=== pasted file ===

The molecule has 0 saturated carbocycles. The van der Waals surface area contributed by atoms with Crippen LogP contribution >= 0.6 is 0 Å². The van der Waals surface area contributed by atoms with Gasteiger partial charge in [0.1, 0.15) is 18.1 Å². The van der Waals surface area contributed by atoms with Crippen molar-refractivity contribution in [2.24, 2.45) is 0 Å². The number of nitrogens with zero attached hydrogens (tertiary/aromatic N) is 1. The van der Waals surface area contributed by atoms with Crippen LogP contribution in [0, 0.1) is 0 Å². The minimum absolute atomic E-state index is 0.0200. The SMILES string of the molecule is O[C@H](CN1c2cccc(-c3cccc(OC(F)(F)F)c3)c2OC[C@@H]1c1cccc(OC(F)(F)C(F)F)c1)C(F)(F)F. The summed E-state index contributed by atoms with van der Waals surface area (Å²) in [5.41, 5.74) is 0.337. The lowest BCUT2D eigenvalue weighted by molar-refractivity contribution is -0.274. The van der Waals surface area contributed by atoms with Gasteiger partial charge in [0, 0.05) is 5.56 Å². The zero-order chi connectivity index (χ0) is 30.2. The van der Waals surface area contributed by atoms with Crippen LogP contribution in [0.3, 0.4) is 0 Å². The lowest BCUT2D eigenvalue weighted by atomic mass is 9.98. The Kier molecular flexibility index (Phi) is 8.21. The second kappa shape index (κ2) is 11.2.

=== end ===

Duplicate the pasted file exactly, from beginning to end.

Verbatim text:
The molecule has 0 saturated carbocycles. The van der Waals surface area contributed by atoms with Crippen LogP contribution >= 0.6 is 0 Å². The van der Waals surface area contributed by atoms with Gasteiger partial charge in [0.1, 0.15) is 18.1 Å². The van der Waals surface area contributed by atoms with Crippen molar-refractivity contribution in [2.24, 2.45) is 0 Å². The number of nitrogens with zero attached hydrogens (tertiary/aromatic N) is 1. The van der Waals surface area contributed by atoms with Crippen LogP contribution in [0, 0.1) is 0 Å². The minimum absolute atomic E-state index is 0.0200. The SMILES string of the molecule is O[C@H](CN1c2cccc(-c3cccc(OC(F)(F)F)c3)c2OC[C@@H]1c1cccc(OC(F)(F)C(F)F)c1)C(F)(F)F. The summed E-state index contributed by atoms with van der Waals surface area (Å²) in [5.41, 5.74) is 0.337. The lowest BCUT2D eigenvalue weighted by molar-refractivity contribution is -0.274. The van der Waals surface area contributed by atoms with Gasteiger partial charge in [0, 0.05) is 5.56 Å². The zero-order chi connectivity index (χ0) is 30.2. The van der Waals surface area contributed by atoms with Crippen LogP contribution in [0.3, 0.4) is 0 Å². The lowest BCUT2D eigenvalue weighted by atomic mass is 9.98. The Kier molecular flexibility index (Phi) is 8.21. The second kappa shape index (κ2) is 11.2.